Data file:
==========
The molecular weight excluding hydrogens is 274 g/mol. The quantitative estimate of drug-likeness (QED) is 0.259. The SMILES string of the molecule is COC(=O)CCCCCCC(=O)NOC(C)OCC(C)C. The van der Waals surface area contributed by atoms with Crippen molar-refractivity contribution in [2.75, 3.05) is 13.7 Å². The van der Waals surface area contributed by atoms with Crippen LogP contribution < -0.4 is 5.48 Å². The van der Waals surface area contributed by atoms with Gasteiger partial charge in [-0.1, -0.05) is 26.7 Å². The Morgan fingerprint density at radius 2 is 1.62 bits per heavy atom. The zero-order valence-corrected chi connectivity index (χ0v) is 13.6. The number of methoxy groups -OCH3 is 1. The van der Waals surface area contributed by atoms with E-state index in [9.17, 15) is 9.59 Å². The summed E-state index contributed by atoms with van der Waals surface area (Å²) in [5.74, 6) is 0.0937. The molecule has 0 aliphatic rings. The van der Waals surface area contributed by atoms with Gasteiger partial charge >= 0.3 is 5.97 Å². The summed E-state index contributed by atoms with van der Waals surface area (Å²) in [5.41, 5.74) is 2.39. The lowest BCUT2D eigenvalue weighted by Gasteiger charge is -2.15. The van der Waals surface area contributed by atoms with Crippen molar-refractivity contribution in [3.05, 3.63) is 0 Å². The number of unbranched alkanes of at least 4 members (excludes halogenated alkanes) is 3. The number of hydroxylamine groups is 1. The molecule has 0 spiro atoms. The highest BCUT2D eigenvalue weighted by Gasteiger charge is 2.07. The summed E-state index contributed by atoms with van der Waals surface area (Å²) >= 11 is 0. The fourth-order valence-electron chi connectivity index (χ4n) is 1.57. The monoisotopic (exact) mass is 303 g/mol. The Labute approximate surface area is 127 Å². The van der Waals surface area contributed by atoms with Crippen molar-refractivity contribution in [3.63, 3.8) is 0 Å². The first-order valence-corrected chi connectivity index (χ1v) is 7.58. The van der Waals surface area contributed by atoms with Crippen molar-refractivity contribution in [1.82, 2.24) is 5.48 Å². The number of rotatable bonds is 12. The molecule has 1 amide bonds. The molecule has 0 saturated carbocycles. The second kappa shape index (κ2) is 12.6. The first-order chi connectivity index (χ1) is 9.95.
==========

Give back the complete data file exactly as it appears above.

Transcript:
The molecular weight excluding hydrogens is 274 g/mol. The quantitative estimate of drug-likeness (QED) is 0.259. The SMILES string of the molecule is COC(=O)CCCCCCC(=O)NOC(C)OCC(C)C. The van der Waals surface area contributed by atoms with Crippen molar-refractivity contribution in [2.75, 3.05) is 13.7 Å². The van der Waals surface area contributed by atoms with Crippen LogP contribution < -0.4 is 5.48 Å². The van der Waals surface area contributed by atoms with Gasteiger partial charge in [-0.1, -0.05) is 26.7 Å². The Morgan fingerprint density at radius 2 is 1.62 bits per heavy atom. The zero-order valence-corrected chi connectivity index (χ0v) is 13.6. The number of methoxy groups -OCH3 is 1. The van der Waals surface area contributed by atoms with E-state index in [9.17, 15) is 9.59 Å². The summed E-state index contributed by atoms with van der Waals surface area (Å²) in [5.74, 6) is 0.0937. The molecule has 0 aliphatic rings. The van der Waals surface area contributed by atoms with Gasteiger partial charge >= 0.3 is 5.97 Å². The summed E-state index contributed by atoms with van der Waals surface area (Å²) in [5.41, 5.74) is 2.39. The lowest BCUT2D eigenvalue weighted by Gasteiger charge is -2.15. The van der Waals surface area contributed by atoms with Crippen molar-refractivity contribution in [3.05, 3.63) is 0 Å². The number of unbranched alkanes of at least 4 members (excludes halogenated alkanes) is 3. The number of hydroxylamine groups is 1. The molecule has 0 spiro atoms. The highest BCUT2D eigenvalue weighted by Gasteiger charge is 2.07. The summed E-state index contributed by atoms with van der Waals surface area (Å²) >= 11 is 0. The fourth-order valence-electron chi connectivity index (χ4n) is 1.57. The monoisotopic (exact) mass is 303 g/mol. The Labute approximate surface area is 127 Å². The van der Waals surface area contributed by atoms with Crippen molar-refractivity contribution in [3.63, 3.8) is 0 Å². The first-order valence-corrected chi connectivity index (χ1v) is 7.58. The van der Waals surface area contributed by atoms with Crippen molar-refractivity contribution in [1.82, 2.24) is 5.48 Å². The number of rotatable bonds is 12. The molecule has 1 amide bonds. The molecule has 0 saturated carbocycles. The second kappa shape index (κ2) is 12.6. The first-order chi connectivity index (χ1) is 9.95.